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On my way to work, Ep 2 – Why I believe in open cultures

For this second instalment, I explain why I believe in open cultures. It turns out that rather than simply being insane, I actually have a rationale for this belief. Three reasons, in fact.

Sorry about the volume – it’s a bit loud! Will try and put the mic slightly further next time.

Summary:

  • Why is this worth asking? Because you should always understand where your beliefs come from? Where did you get the data? Are the people who gave you that data biased?
  • I can see three main angles/reasons:
  • First one is internal, inside of me: I believe that we should treat each other in this way, with respect, as adults, allowing each other to have responsibility. I fundamentally believe that transparency is a better way of operating than secrecy. I believe this goal is valid in and of itself, regardless of the practical considerations.
  • Secondly: evidence from other businesses. Some people react to open culture concepts with enthusiasm, some with skepticism. Some feel that it just won’t scale, we’ll have to stop at some point. There is, however, a fair amount of evidence of companies that are much larger than GrantTree, operating with open principles: AES, Semco, Valve, Github, Zappos, MorningStar, Buurtzorg, Medium…
  • These businesses are in all sorts of different fields, all sorts of different sizes, implementing open organisations at scale. So feedback that “it just won’t work” can’t be taken at face value.
  • Thirdly: GrantTree itself! I can see what this open culture thing does to people around me. I can see that the continued focus on transparency has had a massive, positive, transformative effect on GrantTree’s culture. It’s kept things moving, progressing all the time, never too static. That’s enabled people to be happier. I can see that for myself, first-hand.
  • With these three angles, you can see where my belief in open cultures comes from: internal belief, external, indirect evidence, and external, direct evidence.

On my way to work, Ep 1 – Huddles

So I thought I might have a go at recording a kind of videocast on my way to work. Let’s call it “On my way to work”, for now1.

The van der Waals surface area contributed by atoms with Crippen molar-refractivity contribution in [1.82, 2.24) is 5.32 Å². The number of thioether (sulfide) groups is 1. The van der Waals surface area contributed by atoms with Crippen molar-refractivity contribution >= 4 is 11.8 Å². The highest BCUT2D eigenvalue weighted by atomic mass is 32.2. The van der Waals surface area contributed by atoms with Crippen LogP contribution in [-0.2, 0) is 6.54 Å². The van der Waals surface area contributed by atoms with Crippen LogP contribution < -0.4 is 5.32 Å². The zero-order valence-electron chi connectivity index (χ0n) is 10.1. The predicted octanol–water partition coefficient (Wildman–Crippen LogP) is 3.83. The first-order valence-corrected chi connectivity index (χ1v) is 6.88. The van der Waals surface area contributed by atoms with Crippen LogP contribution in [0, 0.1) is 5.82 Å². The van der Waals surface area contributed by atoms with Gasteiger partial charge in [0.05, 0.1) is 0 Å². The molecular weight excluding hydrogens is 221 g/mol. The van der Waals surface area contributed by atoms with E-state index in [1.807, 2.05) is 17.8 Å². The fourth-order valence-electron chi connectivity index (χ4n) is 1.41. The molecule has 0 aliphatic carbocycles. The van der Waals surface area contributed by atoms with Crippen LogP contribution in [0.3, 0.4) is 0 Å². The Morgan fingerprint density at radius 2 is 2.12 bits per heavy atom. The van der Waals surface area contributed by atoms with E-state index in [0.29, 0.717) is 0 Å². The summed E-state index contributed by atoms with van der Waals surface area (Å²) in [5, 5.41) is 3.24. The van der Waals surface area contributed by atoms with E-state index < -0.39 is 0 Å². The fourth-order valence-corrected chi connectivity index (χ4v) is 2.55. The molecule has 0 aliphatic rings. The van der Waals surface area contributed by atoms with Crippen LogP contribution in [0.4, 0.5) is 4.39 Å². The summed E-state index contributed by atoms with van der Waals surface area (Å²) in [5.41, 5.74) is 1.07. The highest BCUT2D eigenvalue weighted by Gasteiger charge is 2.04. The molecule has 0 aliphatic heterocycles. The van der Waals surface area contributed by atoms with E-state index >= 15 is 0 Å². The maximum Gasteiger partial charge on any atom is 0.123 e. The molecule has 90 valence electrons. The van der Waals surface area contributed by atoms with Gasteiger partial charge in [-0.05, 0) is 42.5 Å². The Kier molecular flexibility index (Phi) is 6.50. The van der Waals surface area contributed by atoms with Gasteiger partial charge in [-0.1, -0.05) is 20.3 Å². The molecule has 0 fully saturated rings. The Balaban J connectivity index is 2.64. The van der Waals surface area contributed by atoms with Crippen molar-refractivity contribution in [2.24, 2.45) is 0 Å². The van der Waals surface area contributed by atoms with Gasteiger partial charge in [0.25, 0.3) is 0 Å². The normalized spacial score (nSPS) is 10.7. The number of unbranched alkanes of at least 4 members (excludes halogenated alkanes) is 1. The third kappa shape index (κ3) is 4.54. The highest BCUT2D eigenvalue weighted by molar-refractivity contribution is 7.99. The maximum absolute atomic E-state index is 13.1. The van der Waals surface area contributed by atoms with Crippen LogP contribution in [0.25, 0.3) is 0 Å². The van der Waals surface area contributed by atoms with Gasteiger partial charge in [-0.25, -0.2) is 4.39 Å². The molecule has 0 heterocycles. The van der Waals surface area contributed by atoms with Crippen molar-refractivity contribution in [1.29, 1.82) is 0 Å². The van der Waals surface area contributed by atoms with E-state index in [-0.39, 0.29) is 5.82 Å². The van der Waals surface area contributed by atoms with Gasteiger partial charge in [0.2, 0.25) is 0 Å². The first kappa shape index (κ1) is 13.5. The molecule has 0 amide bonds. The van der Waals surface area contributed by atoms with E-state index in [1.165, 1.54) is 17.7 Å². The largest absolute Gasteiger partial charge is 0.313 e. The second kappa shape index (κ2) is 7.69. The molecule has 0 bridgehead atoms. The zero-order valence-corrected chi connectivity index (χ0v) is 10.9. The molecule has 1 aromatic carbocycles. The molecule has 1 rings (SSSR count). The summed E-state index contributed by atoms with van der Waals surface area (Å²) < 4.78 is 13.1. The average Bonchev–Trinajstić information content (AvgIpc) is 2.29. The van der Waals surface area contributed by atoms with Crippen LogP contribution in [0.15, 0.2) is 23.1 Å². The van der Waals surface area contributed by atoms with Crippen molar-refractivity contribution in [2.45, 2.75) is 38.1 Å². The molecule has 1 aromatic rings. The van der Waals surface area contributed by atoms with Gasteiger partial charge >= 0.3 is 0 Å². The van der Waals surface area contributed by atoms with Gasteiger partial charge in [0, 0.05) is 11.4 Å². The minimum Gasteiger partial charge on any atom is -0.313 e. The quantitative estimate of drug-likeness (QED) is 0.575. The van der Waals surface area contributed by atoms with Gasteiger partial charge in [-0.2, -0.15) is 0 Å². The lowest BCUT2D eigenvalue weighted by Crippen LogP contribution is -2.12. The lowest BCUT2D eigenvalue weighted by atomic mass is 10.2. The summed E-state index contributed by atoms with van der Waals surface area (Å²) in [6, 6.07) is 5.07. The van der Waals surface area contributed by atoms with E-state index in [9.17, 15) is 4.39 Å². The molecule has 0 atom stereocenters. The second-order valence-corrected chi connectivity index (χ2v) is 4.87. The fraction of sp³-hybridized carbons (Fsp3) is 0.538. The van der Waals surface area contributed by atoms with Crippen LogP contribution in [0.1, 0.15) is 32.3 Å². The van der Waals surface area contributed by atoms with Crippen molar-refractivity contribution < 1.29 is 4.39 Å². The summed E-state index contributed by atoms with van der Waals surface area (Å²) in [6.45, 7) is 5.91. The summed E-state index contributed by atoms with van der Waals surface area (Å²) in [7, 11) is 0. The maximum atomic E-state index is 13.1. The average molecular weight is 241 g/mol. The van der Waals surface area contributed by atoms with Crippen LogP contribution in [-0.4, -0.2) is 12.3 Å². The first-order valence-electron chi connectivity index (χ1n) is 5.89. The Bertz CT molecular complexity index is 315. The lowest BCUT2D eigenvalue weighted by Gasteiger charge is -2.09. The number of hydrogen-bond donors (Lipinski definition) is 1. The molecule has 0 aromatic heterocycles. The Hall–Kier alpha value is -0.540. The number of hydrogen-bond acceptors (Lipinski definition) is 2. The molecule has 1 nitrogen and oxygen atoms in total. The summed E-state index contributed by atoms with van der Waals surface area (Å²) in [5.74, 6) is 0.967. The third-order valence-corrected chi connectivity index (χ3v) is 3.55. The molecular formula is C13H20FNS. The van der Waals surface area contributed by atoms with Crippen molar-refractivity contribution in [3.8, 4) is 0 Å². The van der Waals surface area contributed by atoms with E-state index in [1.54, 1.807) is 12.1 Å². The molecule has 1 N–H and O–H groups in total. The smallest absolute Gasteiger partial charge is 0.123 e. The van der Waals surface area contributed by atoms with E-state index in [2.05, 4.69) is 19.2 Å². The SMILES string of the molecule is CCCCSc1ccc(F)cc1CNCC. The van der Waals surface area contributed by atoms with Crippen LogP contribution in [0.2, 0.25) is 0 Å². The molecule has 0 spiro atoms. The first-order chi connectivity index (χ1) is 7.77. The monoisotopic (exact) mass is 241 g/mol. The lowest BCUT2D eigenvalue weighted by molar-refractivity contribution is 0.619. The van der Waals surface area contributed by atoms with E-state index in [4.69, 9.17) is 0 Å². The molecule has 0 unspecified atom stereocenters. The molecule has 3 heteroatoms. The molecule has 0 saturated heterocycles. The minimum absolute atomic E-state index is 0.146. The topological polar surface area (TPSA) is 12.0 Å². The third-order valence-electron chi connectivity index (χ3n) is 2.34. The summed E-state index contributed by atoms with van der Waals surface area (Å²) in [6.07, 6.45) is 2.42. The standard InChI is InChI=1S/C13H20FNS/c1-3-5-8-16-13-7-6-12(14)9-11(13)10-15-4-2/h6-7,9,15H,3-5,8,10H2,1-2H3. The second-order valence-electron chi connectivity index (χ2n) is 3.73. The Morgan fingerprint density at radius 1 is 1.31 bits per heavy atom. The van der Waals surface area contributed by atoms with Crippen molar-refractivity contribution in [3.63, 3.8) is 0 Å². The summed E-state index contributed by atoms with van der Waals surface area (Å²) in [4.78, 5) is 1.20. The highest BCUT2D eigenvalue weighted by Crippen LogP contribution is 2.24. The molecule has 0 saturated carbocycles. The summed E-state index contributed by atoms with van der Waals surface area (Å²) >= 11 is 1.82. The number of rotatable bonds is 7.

The production quality is obviously fairly awful, though the lapel mic seems to be doing a relatively decent job considering the enormous amounts of noise on my current route to work2.

Anyway, the point of this is just to share some thoughts about GrantTree‘s open culture, including features like respect for people and the advice process (and perhaps other topics of interest, like investing), but perhaps in less detail (due to the extreme time constrains: a few minutes a pop). That’s right: with this videocast, you can rely on the broadcast being very short, since I’m lucky enough to live not all that far from work! Let’s see how it goes.

So this is the first one! Enjoy!

If you have any comments and/or thoughts, feel free to let me know by email, on Twitter, or even (shock, horror) in the Youtube comments…

Summary:

  • Today the topic is “huddles”.
  • A huddle is a company-wide meeting where we discuss issues that need input from everybody, a good touch base point for everybody.
  • The idea came from someone on the team last summer (bottom-up) but has persisted for over a year.
  • Huddles happen pretty much every week.
  • Even without an agenda, something of value tends to happen. But it helps to keep things on topic, particularly as the team grows.
  • When someone brings up something that is only of interest to 2-3 people, the discussion should be parked – unless it’s something where everyone needs to be aware of what’s going on.
  • By now, everyone seems to support the huddles and see the value in it, even though it’s a 9am meeting!
  • We put this process in place back when there were 8 people or so in the team, and we noticed there were gaps in what was communicated to the company.
  • The huddle is a kind of addition to company-wide emails, since many people don’t read emails in detail, and emails aren’t interactive.
  • Will this work when there’s 50 of us? We’ll see! Maybe we won’t even have a centralised office by then!

  1. A quick google doesn’t show up any popular results under that title, though I’m sure they exist, it’s not that original!

  2. Worry not, I’m moving this weekend – my new route will be both shorter and quieter!

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